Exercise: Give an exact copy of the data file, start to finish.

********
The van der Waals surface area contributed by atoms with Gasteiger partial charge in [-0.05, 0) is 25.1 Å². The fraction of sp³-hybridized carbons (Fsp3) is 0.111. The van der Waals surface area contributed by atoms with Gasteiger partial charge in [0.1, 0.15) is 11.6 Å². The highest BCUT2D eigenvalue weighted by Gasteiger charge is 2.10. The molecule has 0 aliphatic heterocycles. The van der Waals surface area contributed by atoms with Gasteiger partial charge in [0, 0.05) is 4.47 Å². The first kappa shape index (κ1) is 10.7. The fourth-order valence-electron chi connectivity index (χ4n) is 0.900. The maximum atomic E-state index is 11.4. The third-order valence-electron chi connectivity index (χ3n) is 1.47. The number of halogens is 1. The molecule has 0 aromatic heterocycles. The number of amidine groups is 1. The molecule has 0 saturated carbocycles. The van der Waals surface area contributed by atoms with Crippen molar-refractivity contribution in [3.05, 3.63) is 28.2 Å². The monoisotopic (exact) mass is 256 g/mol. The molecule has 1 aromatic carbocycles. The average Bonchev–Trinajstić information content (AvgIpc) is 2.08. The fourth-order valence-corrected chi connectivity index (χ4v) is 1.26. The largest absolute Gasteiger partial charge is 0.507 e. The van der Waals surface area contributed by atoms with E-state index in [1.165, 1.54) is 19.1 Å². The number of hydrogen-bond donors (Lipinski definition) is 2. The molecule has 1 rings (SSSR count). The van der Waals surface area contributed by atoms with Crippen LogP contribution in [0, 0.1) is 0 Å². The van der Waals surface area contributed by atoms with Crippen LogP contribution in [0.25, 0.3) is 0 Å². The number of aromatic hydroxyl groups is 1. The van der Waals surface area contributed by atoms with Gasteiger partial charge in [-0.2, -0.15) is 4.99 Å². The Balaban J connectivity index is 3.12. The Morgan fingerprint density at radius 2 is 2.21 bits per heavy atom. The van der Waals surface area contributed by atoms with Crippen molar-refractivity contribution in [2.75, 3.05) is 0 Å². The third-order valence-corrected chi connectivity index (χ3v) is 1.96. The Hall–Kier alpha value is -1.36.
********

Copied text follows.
The van der Waals surface area contributed by atoms with Gasteiger partial charge in [-0.05, 0) is 25.1 Å². The fraction of sp³-hybridized carbons (Fsp3) is 0.111. The van der Waals surface area contributed by atoms with Gasteiger partial charge in [0.1, 0.15) is 11.6 Å². The highest BCUT2D eigenvalue weighted by Gasteiger charge is 2.10. The molecule has 0 aliphatic heterocycles. The van der Waals surface area contributed by atoms with Gasteiger partial charge in [0, 0.05) is 4.47 Å². The first kappa shape index (κ1) is 10.7. The fourth-order valence-electron chi connectivity index (χ4n) is 0.900. The maximum atomic E-state index is 11.4. The third-order valence-electron chi connectivity index (χ3n) is 1.47. The number of halogens is 1. The molecule has 0 aromatic heterocycles. The number of amidine groups is 1. The molecule has 0 saturated carbocycles. The van der Waals surface area contributed by atoms with Crippen molar-refractivity contribution in [3.05, 3.63) is 28.2 Å². The monoisotopic (exact) mass is 256 g/mol. The molecule has 1 aromatic carbocycles. The average Bonchev–Trinajstić information content (AvgIpc) is 2.08. The fourth-order valence-corrected chi connectivity index (χ4v) is 1.26. The largest absolute Gasteiger partial charge is 0.507 e. The van der Waals surface area contributed by atoms with E-state index in [1.165, 1.54) is 19.1 Å². The number of hydrogen-bond donors (Lipinski definition) is 2. The molecule has 1 rings (SSSR count). The van der Waals surface area contributed by atoms with Crippen LogP contribution in [0, 0.1) is 0 Å². The van der Waals surface area contributed by atoms with Crippen LogP contribution in [0.25, 0.3) is 0 Å². The number of aromatic hydroxyl groups is 1. The van der Waals surface area contributed by atoms with Gasteiger partial charge in [-0.2, -0.15) is 4.99 Å². The Balaban J connectivity index is 3.12. The Morgan fingerprint density at radius 2 is 2.21 bits per heavy atom. The van der Waals surface area contributed by atoms with Crippen molar-refractivity contribution in [2.75, 3.05) is 0 Å². The third-order valence-corrected chi connectivity index (χ3v) is 1.96. The Hall–Kier alpha value is -1.36.